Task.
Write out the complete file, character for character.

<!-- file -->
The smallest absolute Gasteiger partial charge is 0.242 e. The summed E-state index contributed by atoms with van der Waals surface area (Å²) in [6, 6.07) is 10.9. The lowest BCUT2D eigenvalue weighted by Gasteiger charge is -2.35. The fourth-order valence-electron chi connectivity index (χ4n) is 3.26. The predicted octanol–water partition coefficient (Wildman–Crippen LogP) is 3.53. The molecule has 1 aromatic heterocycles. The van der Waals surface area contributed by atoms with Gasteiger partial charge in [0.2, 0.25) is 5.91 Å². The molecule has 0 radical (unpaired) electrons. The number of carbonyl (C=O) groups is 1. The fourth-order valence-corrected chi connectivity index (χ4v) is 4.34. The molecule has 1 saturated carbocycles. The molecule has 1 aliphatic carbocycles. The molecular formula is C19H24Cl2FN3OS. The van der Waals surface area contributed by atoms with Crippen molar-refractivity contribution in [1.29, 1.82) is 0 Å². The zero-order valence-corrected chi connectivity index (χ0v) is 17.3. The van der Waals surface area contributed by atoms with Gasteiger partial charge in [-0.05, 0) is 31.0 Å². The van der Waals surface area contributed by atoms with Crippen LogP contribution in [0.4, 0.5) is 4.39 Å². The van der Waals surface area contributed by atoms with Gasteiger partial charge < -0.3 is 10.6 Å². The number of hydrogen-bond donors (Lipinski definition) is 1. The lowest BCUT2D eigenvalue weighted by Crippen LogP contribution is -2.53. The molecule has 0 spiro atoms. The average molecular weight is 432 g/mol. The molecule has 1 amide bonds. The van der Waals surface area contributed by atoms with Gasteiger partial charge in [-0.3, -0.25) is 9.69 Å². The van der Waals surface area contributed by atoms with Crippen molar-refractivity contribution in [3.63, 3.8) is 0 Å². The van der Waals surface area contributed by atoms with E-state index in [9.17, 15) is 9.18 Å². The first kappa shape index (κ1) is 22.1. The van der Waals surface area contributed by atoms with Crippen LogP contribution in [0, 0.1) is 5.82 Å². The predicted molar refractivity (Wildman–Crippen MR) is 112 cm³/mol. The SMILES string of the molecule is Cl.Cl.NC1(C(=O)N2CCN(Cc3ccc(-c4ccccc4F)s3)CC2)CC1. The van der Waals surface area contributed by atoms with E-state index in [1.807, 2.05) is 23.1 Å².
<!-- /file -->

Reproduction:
The smallest absolute Gasteiger partial charge is 0.242 e. The summed E-state index contributed by atoms with van der Waals surface area (Å²) in [6, 6.07) is 10.9. The lowest BCUT2D eigenvalue weighted by Gasteiger charge is -2.35. The fourth-order valence-electron chi connectivity index (χ4n) is 3.26. The predicted octanol–water partition coefficient (Wildman–Crippen LogP) is 3.53. The molecule has 1 aromatic heterocycles. The van der Waals surface area contributed by atoms with Gasteiger partial charge in [0.2, 0.25) is 5.91 Å². The molecule has 0 radical (unpaired) electrons. The number of carbonyl (C=O) groups is 1. The fourth-order valence-corrected chi connectivity index (χ4v) is 4.34. The molecule has 1 saturated carbocycles. The molecule has 1 aliphatic carbocycles. The molecular formula is C19H24Cl2FN3OS. The van der Waals surface area contributed by atoms with Crippen molar-refractivity contribution in [1.29, 1.82) is 0 Å². The zero-order valence-corrected chi connectivity index (χ0v) is 17.3. The van der Waals surface area contributed by atoms with Gasteiger partial charge in [-0.05, 0) is 31.0 Å². The van der Waals surface area contributed by atoms with Crippen LogP contribution in [0.4, 0.5) is 4.39 Å². The van der Waals surface area contributed by atoms with Gasteiger partial charge < -0.3 is 10.6 Å². The number of hydrogen-bond donors (Lipinski definition) is 1. The lowest BCUT2D eigenvalue weighted by Crippen LogP contribution is -2.53. The molecule has 0 spiro atoms. The average molecular weight is 432 g/mol. The molecule has 1 amide bonds. The van der Waals surface area contributed by atoms with Gasteiger partial charge in [-0.3, -0.25) is 9.69 Å². The van der Waals surface area contributed by atoms with Crippen molar-refractivity contribution in [3.63, 3.8) is 0 Å². The van der Waals surface area contributed by atoms with E-state index in [9.17, 15) is 9.18 Å². The first kappa shape index (κ1) is 22.1. The van der Waals surface area contributed by atoms with Crippen LogP contribution in [0, 0.1) is 5.82 Å². The predicted molar refractivity (Wildman–Crippen MR) is 112 cm³/mol. The SMILES string of the molecule is Cl.Cl.NC1(C(=O)N2CCN(Cc3ccc(-c4ccccc4F)s3)CC2)CC1. The van der Waals surface area contributed by atoms with E-state index in [1.807, 2.05) is 23.1 Å².